After three men kidnapped and gangraped a Manipal University student in an auto-rickshaw, the police plan to institute mandatory rickshaw driver license display system behind the driver’s seat. Other cities should not wait for a horrific gangrape on their watch before implementing something like this.

Five, good samaritans must act. One of the more shameful aspects of sexual violence in this country is the passive role of the community which allows women to be attacked in the most public of spaces. Keenan Santos and Reuben Fernandes were killed on a busy street in Mumbai. A young girl was molested in full view of cameras and a mob in Guwahati. Most of us prefer not to get "involved," while others prefer to gawk from the sidelines.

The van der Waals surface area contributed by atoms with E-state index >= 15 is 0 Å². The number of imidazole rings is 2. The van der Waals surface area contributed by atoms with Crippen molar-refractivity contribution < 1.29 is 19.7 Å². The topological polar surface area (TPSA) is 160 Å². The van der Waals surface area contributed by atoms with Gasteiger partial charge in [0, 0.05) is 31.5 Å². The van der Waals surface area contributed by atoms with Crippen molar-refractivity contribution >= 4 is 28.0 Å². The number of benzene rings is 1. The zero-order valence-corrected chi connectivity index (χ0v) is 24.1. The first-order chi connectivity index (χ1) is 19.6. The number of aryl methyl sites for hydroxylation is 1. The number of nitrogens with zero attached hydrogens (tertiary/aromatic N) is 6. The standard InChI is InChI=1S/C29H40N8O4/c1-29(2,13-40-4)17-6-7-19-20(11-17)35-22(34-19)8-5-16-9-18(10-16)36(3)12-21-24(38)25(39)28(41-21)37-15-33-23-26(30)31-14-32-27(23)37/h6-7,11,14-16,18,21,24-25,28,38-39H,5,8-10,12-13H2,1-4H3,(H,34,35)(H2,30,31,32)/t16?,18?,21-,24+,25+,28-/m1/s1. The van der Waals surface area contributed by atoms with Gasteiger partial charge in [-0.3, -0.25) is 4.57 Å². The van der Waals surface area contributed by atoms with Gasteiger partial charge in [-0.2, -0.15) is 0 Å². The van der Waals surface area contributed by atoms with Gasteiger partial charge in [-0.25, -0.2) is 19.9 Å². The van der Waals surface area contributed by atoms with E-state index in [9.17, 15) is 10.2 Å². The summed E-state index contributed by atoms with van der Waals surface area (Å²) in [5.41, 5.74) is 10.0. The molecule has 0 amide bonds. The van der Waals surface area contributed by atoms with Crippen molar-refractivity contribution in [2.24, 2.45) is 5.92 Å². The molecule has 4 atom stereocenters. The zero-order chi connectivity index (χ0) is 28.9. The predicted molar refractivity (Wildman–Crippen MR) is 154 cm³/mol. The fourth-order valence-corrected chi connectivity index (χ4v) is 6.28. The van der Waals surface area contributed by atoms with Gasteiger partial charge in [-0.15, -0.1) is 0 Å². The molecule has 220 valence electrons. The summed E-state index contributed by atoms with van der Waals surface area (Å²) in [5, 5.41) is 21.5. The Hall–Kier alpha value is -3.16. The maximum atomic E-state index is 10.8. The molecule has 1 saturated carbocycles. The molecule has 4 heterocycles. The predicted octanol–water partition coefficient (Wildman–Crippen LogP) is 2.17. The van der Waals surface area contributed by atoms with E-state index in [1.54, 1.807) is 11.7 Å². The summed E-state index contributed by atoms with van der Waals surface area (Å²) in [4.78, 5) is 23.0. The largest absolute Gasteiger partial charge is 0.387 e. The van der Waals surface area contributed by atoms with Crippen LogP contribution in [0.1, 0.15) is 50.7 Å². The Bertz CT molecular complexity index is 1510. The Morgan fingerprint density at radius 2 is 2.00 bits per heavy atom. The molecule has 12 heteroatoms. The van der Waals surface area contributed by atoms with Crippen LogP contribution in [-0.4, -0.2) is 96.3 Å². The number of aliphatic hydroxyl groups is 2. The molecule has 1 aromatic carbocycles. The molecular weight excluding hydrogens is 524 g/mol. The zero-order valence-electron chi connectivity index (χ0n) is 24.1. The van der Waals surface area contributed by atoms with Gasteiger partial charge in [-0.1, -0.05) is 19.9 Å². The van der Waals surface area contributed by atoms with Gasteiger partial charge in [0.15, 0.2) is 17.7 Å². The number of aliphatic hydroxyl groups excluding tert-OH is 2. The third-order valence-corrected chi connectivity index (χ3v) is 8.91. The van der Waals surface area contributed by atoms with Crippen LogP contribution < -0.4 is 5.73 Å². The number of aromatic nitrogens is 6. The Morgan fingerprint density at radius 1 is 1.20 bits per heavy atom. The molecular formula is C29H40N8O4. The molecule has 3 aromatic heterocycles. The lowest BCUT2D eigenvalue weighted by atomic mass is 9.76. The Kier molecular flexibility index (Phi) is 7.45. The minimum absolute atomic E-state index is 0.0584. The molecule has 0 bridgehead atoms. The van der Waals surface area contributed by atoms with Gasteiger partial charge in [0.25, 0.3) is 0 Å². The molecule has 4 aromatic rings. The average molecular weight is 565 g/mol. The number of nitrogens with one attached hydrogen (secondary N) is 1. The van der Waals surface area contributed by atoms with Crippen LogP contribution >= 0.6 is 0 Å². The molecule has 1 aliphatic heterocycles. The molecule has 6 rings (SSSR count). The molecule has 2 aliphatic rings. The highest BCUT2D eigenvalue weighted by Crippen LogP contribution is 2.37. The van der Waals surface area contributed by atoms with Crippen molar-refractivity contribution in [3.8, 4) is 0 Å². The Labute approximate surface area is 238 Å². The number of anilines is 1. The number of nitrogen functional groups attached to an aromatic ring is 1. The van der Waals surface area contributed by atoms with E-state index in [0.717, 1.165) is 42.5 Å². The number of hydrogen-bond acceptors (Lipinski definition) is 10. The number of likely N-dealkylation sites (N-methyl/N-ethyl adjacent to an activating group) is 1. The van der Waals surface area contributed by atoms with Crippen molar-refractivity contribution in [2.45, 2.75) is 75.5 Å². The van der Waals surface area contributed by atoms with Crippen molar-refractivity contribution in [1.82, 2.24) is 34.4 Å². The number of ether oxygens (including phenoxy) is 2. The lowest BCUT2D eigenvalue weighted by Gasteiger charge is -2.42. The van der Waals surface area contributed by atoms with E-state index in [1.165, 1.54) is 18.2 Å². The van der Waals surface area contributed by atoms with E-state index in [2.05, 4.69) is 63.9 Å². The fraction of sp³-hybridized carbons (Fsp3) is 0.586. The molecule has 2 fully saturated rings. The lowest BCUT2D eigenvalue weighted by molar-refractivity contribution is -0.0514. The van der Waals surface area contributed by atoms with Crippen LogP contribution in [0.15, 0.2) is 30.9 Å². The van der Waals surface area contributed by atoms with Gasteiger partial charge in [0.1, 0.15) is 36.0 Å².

One way to encourage community responsibility is to introduce a Good Samaritan Act which protects anyone intervening to save a person from physical harm from police harassment or other kind of punitive legal action. It would also require citizens to take minimal action — which does not endanger their own lives — to help a potential victim, much like the Israeli version. Sometimes, all it takes is a phone call or stopping your car to help — as did the man who eventually rescued the Guwahati girl. While failure to take on a gang of hooligans is hardly a crime, the law can make it an offense to actively cheer or encourage such assaults from the sidelines.